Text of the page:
MINSK, 13 September (BelTA) - Economic sanctions, which are imposed unilaterally and are an element of pressure on the domestic policy of an independent state, violate, among other things, the priority rights of citizens - the right to work, healthcare and food, UN Special Rapporteur on the Negative Impact of Unilateral Coercive Measures on the Enjoyment of Human Rights Elena Dovgan said at the international conference “Impact of Global Economic Challenges on Social and Labor Rights” which is underway in Minsk on 13-14 September, BelTA has learned.
“The world has faced an unprecedented practice of expanding the use of unilateral coercive measures. The vast majority of the applied sanctions do not meet the permitted international rights and criteria,” said Elena Dovgan.
Such methods affect virtually all categories of human rights and very broad segments of the population. The matter pertains first of all to the right to work, the right to healthcare, and the right to food. As an example, the UN Special Rapporteur cited the situation in some countries to which unilateral sanctions have been applied, in particular Venezuela and Iran.
“People are losing their jobs, unemployment is rising, poverty is rising, retirement benefits are falling to a minimum, and all the most vulnerable people are not protected. These are women, who are the first to lose their jobs and are vulnerable during pregnancy, childbirth and childcare. These are children who are undernourished. These are persons with disabilities and those suffering from serious chronic diseases. The right to health becomes extremely vulnerable. It becomes impossible or extremely problematic to purchase medicines, medical equipment. As the most sensational example, I can cite the blocking of every single bank in Iran, after which Iran was unable to purchase insulin. The lives of people with diabetes in the country were threatened. The same is true with respect to other medicines and medical care that are needed by the population of the state,” said Elena Dovgan.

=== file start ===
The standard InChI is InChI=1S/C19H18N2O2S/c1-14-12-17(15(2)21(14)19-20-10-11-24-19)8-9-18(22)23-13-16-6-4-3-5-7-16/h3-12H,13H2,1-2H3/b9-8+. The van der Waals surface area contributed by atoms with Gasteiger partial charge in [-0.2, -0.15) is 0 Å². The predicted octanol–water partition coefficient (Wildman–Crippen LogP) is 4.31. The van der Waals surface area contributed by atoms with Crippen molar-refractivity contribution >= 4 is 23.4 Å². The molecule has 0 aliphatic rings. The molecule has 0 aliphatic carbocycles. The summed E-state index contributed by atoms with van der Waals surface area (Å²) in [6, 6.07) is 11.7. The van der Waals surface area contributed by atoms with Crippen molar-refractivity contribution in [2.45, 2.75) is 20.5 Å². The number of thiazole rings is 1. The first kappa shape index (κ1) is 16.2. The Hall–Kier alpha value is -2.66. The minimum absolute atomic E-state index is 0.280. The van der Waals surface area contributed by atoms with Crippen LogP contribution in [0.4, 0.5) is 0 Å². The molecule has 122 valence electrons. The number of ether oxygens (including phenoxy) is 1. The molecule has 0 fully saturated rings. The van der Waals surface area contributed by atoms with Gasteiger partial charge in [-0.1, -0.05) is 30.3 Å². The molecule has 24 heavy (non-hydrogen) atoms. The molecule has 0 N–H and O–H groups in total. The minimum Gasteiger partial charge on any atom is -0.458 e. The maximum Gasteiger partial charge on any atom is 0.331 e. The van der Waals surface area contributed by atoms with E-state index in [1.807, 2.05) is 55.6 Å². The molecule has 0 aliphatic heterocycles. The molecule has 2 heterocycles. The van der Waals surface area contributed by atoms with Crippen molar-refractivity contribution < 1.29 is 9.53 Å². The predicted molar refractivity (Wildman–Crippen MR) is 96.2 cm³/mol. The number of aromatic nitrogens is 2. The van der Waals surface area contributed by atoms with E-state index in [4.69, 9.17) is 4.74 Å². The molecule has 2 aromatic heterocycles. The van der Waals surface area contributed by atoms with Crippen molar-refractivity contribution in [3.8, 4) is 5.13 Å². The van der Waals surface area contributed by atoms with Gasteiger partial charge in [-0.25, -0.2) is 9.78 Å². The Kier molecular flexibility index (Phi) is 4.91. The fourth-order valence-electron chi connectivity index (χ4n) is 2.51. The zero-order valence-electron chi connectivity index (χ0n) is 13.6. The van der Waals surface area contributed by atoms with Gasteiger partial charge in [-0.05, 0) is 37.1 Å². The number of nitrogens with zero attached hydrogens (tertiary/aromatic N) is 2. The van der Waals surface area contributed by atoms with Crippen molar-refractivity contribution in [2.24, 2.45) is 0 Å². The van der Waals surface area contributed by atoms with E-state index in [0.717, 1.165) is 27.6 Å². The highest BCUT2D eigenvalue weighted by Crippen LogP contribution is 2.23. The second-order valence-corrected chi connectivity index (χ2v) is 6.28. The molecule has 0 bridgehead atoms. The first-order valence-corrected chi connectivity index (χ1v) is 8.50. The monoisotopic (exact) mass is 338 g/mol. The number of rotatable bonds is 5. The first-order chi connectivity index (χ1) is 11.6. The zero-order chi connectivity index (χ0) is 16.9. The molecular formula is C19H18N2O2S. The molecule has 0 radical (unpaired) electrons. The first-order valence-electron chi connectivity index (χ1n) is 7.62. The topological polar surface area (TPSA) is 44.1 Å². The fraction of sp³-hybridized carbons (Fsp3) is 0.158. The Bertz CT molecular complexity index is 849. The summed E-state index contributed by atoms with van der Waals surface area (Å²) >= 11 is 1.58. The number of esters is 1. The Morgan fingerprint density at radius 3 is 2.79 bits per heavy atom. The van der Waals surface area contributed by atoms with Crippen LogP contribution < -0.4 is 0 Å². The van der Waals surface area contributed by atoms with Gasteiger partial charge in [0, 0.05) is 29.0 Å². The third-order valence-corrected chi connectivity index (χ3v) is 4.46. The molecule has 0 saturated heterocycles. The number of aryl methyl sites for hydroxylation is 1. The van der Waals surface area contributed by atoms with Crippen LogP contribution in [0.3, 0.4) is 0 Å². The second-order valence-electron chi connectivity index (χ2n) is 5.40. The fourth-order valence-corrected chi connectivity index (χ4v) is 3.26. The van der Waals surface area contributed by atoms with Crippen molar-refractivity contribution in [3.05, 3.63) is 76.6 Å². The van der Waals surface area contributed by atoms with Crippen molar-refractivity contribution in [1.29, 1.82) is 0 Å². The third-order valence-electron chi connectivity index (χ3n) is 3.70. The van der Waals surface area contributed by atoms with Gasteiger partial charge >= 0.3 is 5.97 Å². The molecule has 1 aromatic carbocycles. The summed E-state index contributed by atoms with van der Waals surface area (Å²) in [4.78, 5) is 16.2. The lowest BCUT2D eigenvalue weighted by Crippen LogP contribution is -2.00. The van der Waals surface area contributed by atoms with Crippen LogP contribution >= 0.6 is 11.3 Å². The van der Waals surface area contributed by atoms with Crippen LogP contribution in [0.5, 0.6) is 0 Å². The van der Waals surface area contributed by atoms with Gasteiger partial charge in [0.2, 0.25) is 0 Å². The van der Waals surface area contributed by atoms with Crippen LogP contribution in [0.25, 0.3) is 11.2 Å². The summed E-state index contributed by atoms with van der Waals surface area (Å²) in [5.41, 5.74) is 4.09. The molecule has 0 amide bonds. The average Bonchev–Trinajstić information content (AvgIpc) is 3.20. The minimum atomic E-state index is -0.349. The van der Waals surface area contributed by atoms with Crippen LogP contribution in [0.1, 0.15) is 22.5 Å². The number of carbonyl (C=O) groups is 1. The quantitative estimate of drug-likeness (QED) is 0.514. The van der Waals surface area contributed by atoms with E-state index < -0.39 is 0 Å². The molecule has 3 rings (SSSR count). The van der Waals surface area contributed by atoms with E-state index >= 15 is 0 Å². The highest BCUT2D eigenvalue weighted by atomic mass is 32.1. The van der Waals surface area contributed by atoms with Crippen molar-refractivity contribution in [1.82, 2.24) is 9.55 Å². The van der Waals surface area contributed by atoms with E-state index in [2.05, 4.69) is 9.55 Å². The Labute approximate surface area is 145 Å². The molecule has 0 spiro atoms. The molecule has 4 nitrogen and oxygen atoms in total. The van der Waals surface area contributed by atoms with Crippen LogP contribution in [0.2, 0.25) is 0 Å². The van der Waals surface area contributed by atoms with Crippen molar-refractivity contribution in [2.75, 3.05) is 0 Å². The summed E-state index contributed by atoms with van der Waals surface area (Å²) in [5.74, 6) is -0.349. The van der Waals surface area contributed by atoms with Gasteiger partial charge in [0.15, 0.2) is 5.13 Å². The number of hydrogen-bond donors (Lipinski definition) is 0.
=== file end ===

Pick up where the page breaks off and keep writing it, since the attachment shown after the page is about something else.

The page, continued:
Western politicians simply turn a blind eye to all these egregious facts and other possible consequences of sanctions. Such a policy undermines the foundations of international law.
The international conference is a platform not only to discuss current problems, but also an opportunity to develop and adopt together the necessary documents which will provide a legal assessment of the practice of unilateral restrictive measures. Plans are in place to send these materials to specialized UN institutions, in particular, the International Labor Organization, the World Health Organization, and UNESCO in order to assess the consequences of the introduction of unilateral sanctions for the population and to use the protective mechanisms of these institutions in relation to the affected countries.
The forum was initiated by the Federation of Trade Unions of Belarus. The idea was supported by the government and the employers' association.
The conference is attended by leading experts in the field of international law, representatives of the government, the judiciary, academia, political scientists, foreign ambassadors, heads of international trade union associations, and direct representatives of those businesses affected by the sanctions.